Turkey, india, germany, Afghanistan, Japan, France, and Indonesia: HE Vincent Guérend, Head of Delegation, Ambassador of the European Union to Indonesia and Brunei Darussalam, is a familiar face when it comes to work on Asian and European affairs through the French embassies—personal travels also add to his knowledge, as the seasoned ambassador likes the heritage, diversity, and architecture in the region, among many other things. “There’s a huge diversity within ASEAN, from each country’s development stages to the peoples, religions, country sizes, and many other factors, which is a bit similar to Europe’s diversity,” Ambassador Guérend said.
The richness and variety of cultures also apply to Indonesia, and are the strengths that help bridge the relations with European countries. Starting from positive cooperation and understanding based on certain shared values and the democratic systems, the two sides are supporting each other to help addressing global common challenges. “On facing terrorism, for example, both Indonesia and the EU have a long experience and have a lot to learn from each other,” he said. “There is an EU-Indonesia security dialogue where we discuss issues such as how to combat terrorism, or how to fight and prevent radicalisation.”
The EU-ASEAN Aceh Monitoring Mission in 2005, which followed the signing of a memorandum of understanding between the government of Indonesia and the Free Aceh Movement (GAM) is a good illustration of the EU-Indonesia security cooperation. Outside of counterterrorism and peacekeeping in general, security on the seas is an important issue, especially for a maritime country like Indonesia. “The sea needs rules that govern matters such as fishing, human trafficking, smuggling, drug trafficking, and many other issues,” the ambassador said. “Both the EU and Indonesia have unique experiences in this area, so we are increasing the cooperation on the capacity building and framework.” However, good infrastructure, skilled workers, and cooperative neighbours are needed to properly run a maritime security programme, added HE Guérend.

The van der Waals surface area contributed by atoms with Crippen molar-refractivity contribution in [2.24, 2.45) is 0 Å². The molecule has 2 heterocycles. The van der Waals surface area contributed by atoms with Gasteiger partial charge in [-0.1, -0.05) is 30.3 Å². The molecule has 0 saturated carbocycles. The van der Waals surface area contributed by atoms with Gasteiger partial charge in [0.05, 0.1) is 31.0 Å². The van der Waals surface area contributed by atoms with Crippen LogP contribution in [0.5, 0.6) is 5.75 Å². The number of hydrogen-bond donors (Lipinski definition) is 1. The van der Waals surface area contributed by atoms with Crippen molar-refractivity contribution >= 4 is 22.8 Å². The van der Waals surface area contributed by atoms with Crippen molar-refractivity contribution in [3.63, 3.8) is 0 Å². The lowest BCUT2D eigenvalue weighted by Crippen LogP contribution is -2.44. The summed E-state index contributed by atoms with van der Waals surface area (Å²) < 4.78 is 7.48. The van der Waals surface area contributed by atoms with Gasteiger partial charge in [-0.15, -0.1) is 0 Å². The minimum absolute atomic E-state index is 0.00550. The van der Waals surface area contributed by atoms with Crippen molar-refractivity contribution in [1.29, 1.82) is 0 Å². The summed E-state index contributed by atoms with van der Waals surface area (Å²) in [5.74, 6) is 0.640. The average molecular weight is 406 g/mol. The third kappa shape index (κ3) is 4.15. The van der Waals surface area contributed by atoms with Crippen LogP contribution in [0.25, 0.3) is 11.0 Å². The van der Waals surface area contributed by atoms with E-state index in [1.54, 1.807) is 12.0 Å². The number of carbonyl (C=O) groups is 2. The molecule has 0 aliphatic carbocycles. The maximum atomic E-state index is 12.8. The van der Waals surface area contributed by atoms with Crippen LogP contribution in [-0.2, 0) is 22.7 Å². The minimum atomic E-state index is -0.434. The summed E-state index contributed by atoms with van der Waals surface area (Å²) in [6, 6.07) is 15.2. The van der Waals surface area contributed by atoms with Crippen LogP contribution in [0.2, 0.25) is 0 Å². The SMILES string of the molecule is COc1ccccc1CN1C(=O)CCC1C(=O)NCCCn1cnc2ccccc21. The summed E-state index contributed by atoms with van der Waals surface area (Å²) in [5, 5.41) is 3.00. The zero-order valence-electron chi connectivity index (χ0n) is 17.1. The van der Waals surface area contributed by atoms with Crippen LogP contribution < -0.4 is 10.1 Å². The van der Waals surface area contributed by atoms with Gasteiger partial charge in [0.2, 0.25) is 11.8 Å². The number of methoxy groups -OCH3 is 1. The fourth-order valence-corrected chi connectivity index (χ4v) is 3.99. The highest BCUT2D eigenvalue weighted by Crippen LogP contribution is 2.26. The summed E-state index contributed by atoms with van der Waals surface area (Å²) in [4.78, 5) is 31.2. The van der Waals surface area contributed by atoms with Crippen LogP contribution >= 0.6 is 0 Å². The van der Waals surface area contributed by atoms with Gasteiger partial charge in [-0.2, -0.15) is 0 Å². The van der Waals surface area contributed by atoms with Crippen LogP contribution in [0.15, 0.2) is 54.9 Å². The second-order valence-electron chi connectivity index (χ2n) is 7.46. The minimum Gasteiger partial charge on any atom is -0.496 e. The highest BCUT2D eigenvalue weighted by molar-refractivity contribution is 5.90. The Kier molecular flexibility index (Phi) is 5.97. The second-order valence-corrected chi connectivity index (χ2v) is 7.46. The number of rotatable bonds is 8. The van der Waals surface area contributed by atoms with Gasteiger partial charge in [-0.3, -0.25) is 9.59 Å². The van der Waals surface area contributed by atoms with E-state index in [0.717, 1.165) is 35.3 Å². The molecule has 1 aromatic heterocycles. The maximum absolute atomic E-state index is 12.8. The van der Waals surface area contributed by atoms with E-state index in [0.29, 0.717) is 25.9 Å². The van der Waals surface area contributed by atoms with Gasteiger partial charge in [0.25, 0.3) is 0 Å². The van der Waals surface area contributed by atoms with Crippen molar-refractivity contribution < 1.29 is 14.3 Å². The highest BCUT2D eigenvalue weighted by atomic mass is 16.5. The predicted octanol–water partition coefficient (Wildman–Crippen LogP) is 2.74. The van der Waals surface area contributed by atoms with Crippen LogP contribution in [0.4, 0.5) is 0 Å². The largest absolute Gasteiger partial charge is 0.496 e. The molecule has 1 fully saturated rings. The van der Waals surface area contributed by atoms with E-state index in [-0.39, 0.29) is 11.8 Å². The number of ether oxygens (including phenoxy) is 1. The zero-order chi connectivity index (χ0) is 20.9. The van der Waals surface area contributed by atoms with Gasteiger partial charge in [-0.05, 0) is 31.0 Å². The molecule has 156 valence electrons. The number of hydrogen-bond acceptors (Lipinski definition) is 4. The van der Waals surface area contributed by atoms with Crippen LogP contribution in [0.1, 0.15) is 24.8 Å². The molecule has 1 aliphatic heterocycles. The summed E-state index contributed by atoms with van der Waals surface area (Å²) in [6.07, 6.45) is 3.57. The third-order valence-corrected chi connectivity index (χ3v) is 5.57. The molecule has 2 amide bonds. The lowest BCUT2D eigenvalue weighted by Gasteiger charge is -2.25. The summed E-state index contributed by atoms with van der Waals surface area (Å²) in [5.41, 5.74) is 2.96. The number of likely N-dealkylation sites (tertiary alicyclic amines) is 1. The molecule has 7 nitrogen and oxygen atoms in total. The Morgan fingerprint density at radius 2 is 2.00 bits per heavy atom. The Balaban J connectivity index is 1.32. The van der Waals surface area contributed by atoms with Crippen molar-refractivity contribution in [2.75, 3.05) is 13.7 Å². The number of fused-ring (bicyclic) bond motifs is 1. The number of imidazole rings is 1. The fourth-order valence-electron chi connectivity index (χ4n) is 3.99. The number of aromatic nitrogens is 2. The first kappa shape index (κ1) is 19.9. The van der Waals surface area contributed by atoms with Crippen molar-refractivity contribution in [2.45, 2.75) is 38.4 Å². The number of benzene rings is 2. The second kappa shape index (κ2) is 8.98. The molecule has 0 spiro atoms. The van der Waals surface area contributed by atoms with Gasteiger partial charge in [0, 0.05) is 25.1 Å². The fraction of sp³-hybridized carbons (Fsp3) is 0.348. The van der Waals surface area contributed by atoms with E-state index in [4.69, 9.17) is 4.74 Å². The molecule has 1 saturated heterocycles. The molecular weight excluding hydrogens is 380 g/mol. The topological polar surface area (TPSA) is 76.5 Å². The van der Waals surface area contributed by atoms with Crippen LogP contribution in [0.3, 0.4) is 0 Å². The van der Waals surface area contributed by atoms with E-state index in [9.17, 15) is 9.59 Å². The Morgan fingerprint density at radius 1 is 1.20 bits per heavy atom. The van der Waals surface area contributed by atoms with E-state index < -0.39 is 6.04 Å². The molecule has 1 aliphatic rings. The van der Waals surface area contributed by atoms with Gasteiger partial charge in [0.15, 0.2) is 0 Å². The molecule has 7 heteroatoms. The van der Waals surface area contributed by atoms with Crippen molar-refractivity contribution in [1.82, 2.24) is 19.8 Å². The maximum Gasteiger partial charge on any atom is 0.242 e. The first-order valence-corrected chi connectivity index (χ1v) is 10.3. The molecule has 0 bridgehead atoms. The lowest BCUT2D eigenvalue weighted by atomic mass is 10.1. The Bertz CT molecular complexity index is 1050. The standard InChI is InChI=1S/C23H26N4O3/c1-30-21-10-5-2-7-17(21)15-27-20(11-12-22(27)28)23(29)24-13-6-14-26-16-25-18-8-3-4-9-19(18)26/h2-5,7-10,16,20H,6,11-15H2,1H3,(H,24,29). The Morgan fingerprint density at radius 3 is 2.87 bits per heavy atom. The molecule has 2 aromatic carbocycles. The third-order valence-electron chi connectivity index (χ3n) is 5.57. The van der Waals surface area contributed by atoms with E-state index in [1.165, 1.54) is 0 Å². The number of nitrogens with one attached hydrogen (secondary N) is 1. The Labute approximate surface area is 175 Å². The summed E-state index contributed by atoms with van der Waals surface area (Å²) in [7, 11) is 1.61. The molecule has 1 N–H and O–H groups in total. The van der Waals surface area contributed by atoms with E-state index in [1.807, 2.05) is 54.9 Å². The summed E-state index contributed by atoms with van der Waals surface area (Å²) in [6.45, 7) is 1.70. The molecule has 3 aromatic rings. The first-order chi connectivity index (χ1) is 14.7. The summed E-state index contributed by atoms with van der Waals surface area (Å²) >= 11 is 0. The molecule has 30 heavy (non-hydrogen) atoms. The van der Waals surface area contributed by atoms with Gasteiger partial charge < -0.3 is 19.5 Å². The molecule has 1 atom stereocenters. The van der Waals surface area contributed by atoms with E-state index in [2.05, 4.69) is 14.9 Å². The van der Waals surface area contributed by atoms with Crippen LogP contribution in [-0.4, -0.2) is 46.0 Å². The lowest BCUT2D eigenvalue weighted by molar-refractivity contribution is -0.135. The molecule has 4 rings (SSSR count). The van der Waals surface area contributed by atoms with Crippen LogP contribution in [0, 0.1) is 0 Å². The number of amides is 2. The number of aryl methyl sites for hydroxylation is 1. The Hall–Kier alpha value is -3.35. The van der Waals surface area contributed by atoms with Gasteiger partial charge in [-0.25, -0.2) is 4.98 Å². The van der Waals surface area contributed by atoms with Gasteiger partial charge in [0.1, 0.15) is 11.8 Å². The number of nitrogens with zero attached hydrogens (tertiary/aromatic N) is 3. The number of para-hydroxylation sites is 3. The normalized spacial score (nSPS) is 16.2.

Building infrastructure needs funding, and many European countries are investing in Indonesia, especially in transport and renewable energy infrastructure. “We believe that those are long-term investments,” he said. “In Europe, replacing the current usage of fossil fuel to use 32 per cent of renewable energy is even more urgent now as we’re aiming to achieve the UN’s Sustainable Development Goals (SDGs) by 2030.” He emphasised that although this is a feasible task, it requires a lot of work considering that Europe’s renewable energy usage is at 15 per cent today.
This story appears in the September 2018 issue of Indonesia Tatler. For the full story, grab the copy at your nearest newsstand, or subscribe here.